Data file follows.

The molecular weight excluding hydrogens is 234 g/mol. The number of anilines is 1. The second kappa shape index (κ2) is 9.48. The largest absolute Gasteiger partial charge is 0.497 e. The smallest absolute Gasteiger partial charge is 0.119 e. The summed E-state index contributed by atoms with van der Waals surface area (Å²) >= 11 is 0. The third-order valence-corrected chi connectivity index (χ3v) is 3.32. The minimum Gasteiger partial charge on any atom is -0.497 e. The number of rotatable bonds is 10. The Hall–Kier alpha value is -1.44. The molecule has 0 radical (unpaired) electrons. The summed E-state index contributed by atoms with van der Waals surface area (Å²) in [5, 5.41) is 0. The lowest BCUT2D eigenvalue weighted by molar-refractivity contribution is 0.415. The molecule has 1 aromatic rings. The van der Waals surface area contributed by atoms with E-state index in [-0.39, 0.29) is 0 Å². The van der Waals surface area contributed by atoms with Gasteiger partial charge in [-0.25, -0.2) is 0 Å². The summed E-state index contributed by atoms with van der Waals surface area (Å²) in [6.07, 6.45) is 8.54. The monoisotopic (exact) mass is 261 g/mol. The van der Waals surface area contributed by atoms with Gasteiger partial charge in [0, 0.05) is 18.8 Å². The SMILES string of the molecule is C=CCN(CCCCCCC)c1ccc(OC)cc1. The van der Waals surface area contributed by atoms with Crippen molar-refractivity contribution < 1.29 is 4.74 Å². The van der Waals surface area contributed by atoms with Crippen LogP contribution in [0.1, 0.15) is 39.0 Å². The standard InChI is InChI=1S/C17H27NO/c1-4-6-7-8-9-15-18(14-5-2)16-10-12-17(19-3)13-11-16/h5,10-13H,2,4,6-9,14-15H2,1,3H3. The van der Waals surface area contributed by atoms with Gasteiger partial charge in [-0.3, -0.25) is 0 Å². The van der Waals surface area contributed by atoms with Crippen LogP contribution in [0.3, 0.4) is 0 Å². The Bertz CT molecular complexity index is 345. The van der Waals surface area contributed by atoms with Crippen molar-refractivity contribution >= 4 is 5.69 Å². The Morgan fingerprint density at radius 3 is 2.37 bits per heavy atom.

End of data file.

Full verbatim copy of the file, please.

The molecular weight excluding hydrogens is 234 g/mol. The number of anilines is 1. The second kappa shape index (κ2) is 9.48. The largest absolute Gasteiger partial charge is 0.497 e. The smallest absolute Gasteiger partial charge is 0.119 e. The summed E-state index contributed by atoms with van der Waals surface area (Å²) >= 11 is 0. The third-order valence-corrected chi connectivity index (χ3v) is 3.32. The minimum Gasteiger partial charge on any atom is -0.497 e. The number of rotatable bonds is 10. The Hall–Kier alpha value is -1.44. The molecule has 0 radical (unpaired) electrons. The summed E-state index contributed by atoms with van der Waals surface area (Å²) in [5, 5.41) is 0. The lowest BCUT2D eigenvalue weighted by molar-refractivity contribution is 0.415. The molecule has 1 aromatic rings. The van der Waals surface area contributed by atoms with E-state index in [-0.39, 0.29) is 0 Å². The van der Waals surface area contributed by atoms with Gasteiger partial charge in [-0.25, -0.2) is 0 Å². The summed E-state index contributed by atoms with van der Waals surface area (Å²) in [6.07, 6.45) is 8.54. The monoisotopic (exact) mass is 261 g/mol. The van der Waals surface area contributed by atoms with Gasteiger partial charge in [0, 0.05) is 18.8 Å². The SMILES string of the molecule is C=CCN(CCCCCCC)c1ccc(OC)cc1. The van der Waals surface area contributed by atoms with Crippen molar-refractivity contribution < 1.29 is 4.74 Å². The van der Waals surface area contributed by atoms with Crippen LogP contribution in [0.1, 0.15) is 39.0 Å². The standard InChI is InChI=1S/C17H27NO/c1-4-6-7-8-9-15-18(14-5-2)16-10-12-17(19-3)13-11-16/h5,10-13H,2,4,6-9,14-15H2,1,3H3. The van der Waals surface area contributed by atoms with Gasteiger partial charge in [-0.3, -0.25) is 0 Å². The van der Waals surface area contributed by atoms with Crippen LogP contribution in [0.3, 0.4) is 0 Å². The Bertz CT molecular complexity index is 345. The van der Waals surface area contributed by atoms with Crippen molar-refractivity contribution >= 4 is 5.69 Å². The Morgan fingerprint density at radius 3 is 2.37 bits per heavy atom.